Today's Veterinary Business

FEB 2018

Today’s Veterinary Business provides information and resources designed to help veterinarians and office management improve the financial performance of their practices, allowing them to increase the level of patient care and client service.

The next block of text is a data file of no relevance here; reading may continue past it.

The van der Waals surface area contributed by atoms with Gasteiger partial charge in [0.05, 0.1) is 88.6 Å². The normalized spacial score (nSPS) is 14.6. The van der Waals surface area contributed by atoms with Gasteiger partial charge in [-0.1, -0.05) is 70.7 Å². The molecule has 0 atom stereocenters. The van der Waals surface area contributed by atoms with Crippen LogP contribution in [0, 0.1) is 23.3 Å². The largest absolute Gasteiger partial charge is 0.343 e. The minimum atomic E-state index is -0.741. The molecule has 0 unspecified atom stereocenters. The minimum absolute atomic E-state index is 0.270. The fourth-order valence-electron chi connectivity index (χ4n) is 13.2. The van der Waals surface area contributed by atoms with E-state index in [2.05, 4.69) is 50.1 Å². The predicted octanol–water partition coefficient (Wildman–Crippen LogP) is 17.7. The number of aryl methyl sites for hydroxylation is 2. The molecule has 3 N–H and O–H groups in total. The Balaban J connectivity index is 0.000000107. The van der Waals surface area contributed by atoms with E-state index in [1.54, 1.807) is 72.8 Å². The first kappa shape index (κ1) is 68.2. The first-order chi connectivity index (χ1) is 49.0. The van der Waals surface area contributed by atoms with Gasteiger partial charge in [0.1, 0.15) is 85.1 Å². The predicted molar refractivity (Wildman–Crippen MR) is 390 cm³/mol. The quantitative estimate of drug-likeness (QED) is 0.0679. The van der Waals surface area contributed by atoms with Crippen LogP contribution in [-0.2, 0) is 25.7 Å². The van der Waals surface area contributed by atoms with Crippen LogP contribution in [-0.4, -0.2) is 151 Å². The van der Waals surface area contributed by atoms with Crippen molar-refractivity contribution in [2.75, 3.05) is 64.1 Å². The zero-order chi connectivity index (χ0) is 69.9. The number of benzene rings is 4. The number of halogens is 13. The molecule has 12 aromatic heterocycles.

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20 Today's Veterinary Business Business Business PET INSURANCE for the animals we love. My ob- jective is to deliver that care in a way that best benefits my veteri- narians, staff, clients and patients. Pet insurance helps me achieve that goal. I don't consider recom- mending vaccinations, spay/neuter, dentistry, senior diagnostic tests or pet insurance as "selling." I consid- er it my professional obligation and responsibility to my patients. Besides, wouldn't you rather have a conversation about pet insurance than commiserating over another economic euthanasia? The Personal Toll The persistent pressure of pocket- book juggling, accepting compro- mised clinical recommendations and looking into the eyes of a patient you didn't have the op- portunity to treat take their toll on morale. I'm convinced that the constant barrage of financial fallout is the biggest cause of burnout, compassion fatigue and poor mo- rale in the veterinary profession. It's as simple as asking, "Do you have pet insurance?" to every unin- sured client every time they enter your clinic. Even if only 10 percent end up choosing to insure their pet, that's 10 percent fewer clients who will worry about how they'll afford your services. That's also 10 percent more financially stress-free encounters your team will deal with, and 10 percent more clients who will be able to follow your doctors' best plans. Our profession could certainly benefit from less economic uncertainty from clients. The negative impact that economic euthanasia has on your team can't be understated. Knowing you could've, and prob- ably should've, done more for a patient is emotionally erosive to everyone. Receptionists must bill out despondent clients, veterinary nurses nurture aching hearts, and veterinarians carry the burden of self-doubt and defeat. Economic euthanasia inflicts deep pain. The 80:20 Rule My personal goal with most things in life follows the 80:20 rule, with a twist. I aim for my practice and personal life to run smoothly and according to plan about 80 per- cent of the time. I concede that 20 percent is left to forces beyond my control, and I deal with it. To make my 80 percent mark, I must prepare and plan, work strategically and dil- igently, and remained focused and controlled. I won't kid you, it's a lot of work and effort. When the side- ways 20 percent hits, I'm as ready as possible. If my days start sliding out of control, I take that as a sign I need to do something different, not a signal that hope is lost. With a little intention, you'll find that 80 percent is achievable. I've found this approach applies to practice and pet insurance. My longstanding goal has been for about 80 percent of my appoint- ments to be free of monetary woes and centered on the pet's best inter- est. To accomplish this, we promoted affordable heartworm and ectopar- asite preventives as far back as 1996, implemented standardized wellness packages beginning in 1999, advo- cated extended-duration vaccine protocols in 2000, and developed first-year puppy/kitten packages and training programs circa 2003. While all these tactics proved to be beneficial business moves, the primary motivation was to create better a working environment for our staff. Simpler and fewer financial conversations coupled with a clear understanding of the costs meant less fiscal anxiety for our staff. Pet insurance is an important part of the evolution of providing the best patient care while simultaneously making work more enjoyable. The fact is that insured pets can improve staff morale by helping reduce economic eutha- nasia and decreasing dreaded money talks. Anyone who works in veterinary practice understands the trepidation associated with a "money case." Pet insurance can't eliminate every problem, but it can help you avoid some of them. It also can help you avoid piling up costly outstanding debts that rob cash flow from your business. You're Not a Banker It's not fair for pet owners to ask veterinary clinics to be credit card companies. Yet that's exactly what happens every time we hold checks, provide payment plans or accept a promise to "pay you back." Most independent veterinary clin- ics simply don't have the financial resources to offer a majority of clients deferred payments. If we fail to recommend pet in- surance with each uninsured client, we risk having a more challenging money talk later. I've always said that for a profession that "isn't about the money," we spend an inordi- nate amount of time negotiating financial matters with our clients. A conversation about pet insurance is infinitely easier than an emo- tionally charged desperate plea for payment plans and adjustments. In- stead of cutting corners and saving nickels when faced with a medical crisis, your team can concentrate on the best treatment options for a particular patient. That's the best and most important consultation we should have with clients. Clients Are Inquisitive It's important to note that pet own- ers want to know what you think Researching, selecting and applying for pet health insurance is incredibly easy. Websites such as make it easy for pet owners and vet- erinary teams to learn what policy- holders like and dislike about any of the 20 major providers. Since 2005, the website has been my go-to resource for clients and colleagues. Pet insurers have significantly streamlined the application and reimbursement process for clients. Many provide smartphone apps and simple online signups. I look for companies staffed by licensed veterinarians and veterinary techni- cians able to answer any questions a veterinarian or pet owner may have. Most clients will be reim- bursed within days of filing a claim. Consider that one less thing you or your manager have to worry about. Don't Be Silent Despite the advancements in pet insurance, many veterinary profes- sionals still aren't recommending coverage. In the same study linking burnout with pet owners' econom- ic limitations, 44 percent of veteri- narians stated that they discussed pet health insurance with less than 10 percent of clients. Only 15 percent of practitioners claimed to mention pet insurance with more than 75 percent of clients. I believe we must do better for both our patients and ourselves. The reluctance to talk about pet insurance may be rooted in our self-identity. Veterinarians may fear they're "selling something" or inad- vertently putting financial pressure on clients if insurance is men - tioned. Perhaps the veterinarian had a bad experience with a previ- ous-generation pet insurer and is concerned that a client will blame her if something goes wrong. In my opinion, our identity is rooted in providing the best care I'm convinced that the constant barrage of financial fallout is the biggest cause of burnout, compassion fatigue and poor morale in the veterinary profession.